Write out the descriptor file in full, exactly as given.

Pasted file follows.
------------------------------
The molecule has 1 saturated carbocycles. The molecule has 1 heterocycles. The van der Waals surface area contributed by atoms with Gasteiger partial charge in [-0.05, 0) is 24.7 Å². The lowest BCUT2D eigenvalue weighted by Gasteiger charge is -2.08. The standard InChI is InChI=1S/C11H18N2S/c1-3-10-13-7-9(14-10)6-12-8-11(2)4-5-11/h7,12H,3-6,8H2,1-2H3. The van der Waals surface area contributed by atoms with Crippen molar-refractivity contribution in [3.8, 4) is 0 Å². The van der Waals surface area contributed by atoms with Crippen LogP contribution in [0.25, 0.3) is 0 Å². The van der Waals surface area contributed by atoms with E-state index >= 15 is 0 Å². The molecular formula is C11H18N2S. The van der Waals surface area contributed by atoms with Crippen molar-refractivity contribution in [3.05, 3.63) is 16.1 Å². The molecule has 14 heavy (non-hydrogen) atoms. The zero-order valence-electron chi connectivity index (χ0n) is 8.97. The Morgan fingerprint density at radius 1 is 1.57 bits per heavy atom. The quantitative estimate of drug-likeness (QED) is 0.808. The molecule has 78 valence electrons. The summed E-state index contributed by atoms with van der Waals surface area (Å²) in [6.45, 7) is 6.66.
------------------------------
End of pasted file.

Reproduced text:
The molecule has 1 saturated carbocycles. The molecule has 1 heterocycles. The van der Waals surface area contributed by atoms with Gasteiger partial charge in [-0.05, 0) is 24.7 Å². The lowest BCUT2D eigenvalue weighted by Gasteiger charge is -2.08. The standard InChI is InChI=1S/C11H18N2S/c1-3-10-13-7-9(14-10)6-12-8-11(2)4-5-11/h7,12H,3-6,8H2,1-2H3. The van der Waals surface area contributed by atoms with Crippen molar-refractivity contribution in [3.8, 4) is 0 Å². The van der Waals surface area contributed by atoms with Crippen LogP contribution in [0.25, 0.3) is 0 Å². The van der Waals surface area contributed by atoms with E-state index >= 15 is 0 Å². The molecular formula is C11H18N2S. The van der Waals surface area contributed by atoms with Crippen molar-refractivity contribution in [3.05, 3.63) is 16.1 Å². The molecule has 14 heavy (non-hydrogen) atoms. The zero-order valence-electron chi connectivity index (χ0n) is 8.97. The Morgan fingerprint density at radius 1 is 1.57 bits per heavy atom. The quantitative estimate of drug-likeness (QED) is 0.808. The molecule has 78 valence electrons. The summed E-state index contributed by atoms with van der Waals surface area (Å²) in [6.45, 7) is 6.66.